How old does one have to be to flip burgers or operate cash registers with pictures for buttons? Place kids in jobs for unskilled labor that usually go to immigrants because we don’t want to go to fill low wage, high labor jobs. Childcare will be taken care of and we won’t have to worry about having those kids in school and fewer immigrants. Win-Win-Win.


Like I said, a bit tongue-in-cheek, but we really need to think and plan this re-opening before we send our children and teachers back to school. They are our future (as well as our present).


COVID-19 and us — 6.12.20

A Few, Not So Random, Thoughts on COVID-19, the Police and School

Yes, I’m going to keep wearing my mask while I’m in public and around people. If I get seriously ill, my wife is in trouble because her health issues mandate 24-hour care. If she gets gets COVID-19, she probably won’t survive.

This summer, we stay home and wear a mask in public. And, if you don’t wear one, STAY AWAY!

The Police

I believe that the police, or someone who performs their functions, are a necessary evil.

Given the above, de-funding the police will not accomplish anything positive. Are reforms necessary? Yes, most certainly.

What Reforms?

I’d like to propose two reforms.

First, there is a need to better screen those we recruit and train to be members of our police departments. We need to make sure that those who become policemen, and policewomen, are primarily, if not exclusively, interested in helping people. Those who, for whatever reasons, need to bully people must be weeded out. We must screen out those who are inclined to throw around their authority and hide behind its badge and who lie to cover up their mistakes.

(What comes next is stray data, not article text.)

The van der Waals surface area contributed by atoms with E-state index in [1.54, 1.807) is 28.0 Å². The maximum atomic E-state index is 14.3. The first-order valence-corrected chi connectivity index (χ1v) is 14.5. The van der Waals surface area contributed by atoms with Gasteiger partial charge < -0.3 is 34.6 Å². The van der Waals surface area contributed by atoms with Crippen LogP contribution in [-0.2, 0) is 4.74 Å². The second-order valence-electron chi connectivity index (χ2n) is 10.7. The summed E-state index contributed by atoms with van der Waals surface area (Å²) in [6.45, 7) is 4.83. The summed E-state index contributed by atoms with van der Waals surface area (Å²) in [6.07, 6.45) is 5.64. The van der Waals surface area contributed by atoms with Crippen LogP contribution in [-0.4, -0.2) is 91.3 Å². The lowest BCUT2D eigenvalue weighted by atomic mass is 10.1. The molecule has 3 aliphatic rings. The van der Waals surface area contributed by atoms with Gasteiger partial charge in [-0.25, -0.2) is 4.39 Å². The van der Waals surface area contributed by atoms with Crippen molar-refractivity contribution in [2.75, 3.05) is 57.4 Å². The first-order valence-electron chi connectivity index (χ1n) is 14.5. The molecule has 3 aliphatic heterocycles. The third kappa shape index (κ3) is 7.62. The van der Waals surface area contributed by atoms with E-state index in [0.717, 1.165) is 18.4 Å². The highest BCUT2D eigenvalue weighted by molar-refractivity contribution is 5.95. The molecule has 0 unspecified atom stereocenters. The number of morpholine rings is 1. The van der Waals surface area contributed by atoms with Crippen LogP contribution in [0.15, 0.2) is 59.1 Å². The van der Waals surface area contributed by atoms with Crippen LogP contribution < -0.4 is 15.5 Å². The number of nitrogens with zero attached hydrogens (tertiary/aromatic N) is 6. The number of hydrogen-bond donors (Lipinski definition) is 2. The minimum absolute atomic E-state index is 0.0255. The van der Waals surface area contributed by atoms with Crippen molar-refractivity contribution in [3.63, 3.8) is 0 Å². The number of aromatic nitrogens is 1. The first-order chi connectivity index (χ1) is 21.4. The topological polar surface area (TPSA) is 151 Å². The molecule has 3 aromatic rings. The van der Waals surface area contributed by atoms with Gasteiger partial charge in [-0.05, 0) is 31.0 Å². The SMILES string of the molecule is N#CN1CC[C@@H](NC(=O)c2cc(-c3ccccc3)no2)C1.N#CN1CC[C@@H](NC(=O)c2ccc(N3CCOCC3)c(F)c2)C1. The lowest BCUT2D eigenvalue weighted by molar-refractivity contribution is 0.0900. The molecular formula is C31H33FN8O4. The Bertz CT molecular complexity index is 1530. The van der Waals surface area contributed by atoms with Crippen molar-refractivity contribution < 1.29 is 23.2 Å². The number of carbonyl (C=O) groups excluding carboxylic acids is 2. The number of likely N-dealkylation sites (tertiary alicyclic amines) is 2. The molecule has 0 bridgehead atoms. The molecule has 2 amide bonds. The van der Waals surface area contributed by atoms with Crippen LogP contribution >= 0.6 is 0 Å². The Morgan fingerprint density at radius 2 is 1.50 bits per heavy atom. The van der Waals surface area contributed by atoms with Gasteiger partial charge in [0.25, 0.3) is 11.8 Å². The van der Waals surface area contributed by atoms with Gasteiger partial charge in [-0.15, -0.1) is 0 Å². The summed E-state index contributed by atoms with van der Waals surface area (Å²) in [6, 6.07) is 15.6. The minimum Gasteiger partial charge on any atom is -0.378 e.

Think lying is not a problem facing our police departments? Look first at the videos currently circulating on the internet, and then think of how many times your friends complained about a run-in with the police in which they claimed the police lied about what they did. (I would imagine most of us know someone who was given a traffic ticket they didn’t deserve because the traffic cop lied. Maybe, it’s happened to you. Did the cop actually lie? If the cop lied about something small like a u-turn, missed stop sign, unsafe lane change, what would stop him/her from lying about an assault or firing a weapon?)

We need honest police who believe that violence is a last resort, not a first response.


Second, we must de-militarize our police departments. Police departments are not armies and police are not soldiers. The primary purpose of the police is to protect a community and its people. The primary purpose of an army is to, using extreme violence, destroy an opposing army.

When a police department becomes an army, the people it is supposed to protect become the enemy. If you doubt this, look at any recent, or not so recent, video of police behavior at rallies in which people are exercising their rights to assemble and protest. Yes, like the right to bear arms, the right to protest is a right protected by the U.S. Constitution.

And, maybe, we should give the police a chance to become members of the community they are hired to protect. How about we subsidize their purchase of housing in the cities they work. Beginning officers aren’t going to be able to afford to live in high priced cities like San Francisco or Newport Beach. If they lived among those they policed, might they better identify with those they came into contact with? And, again maybe, have them park their cars and walk around the neighborhoods they patrol. Once or twice (or, maybe, more often) a year knock on people’s doors, introduce themselves and ask about the community. Make the police us and not them.


Ghads, the more I think about making schools ready for the 2020-2021 school year, the more I want to laugh or cry.

Social distancing? Take a class of forty students and set it up for social distancing and you have a class of fewer than twenty. If you give teachers the same 240 students, they must now teach twelve classes. (No, this is not a fantasy. During most of my forty year career, my classes had 35-40 students and I taught six classes each day.)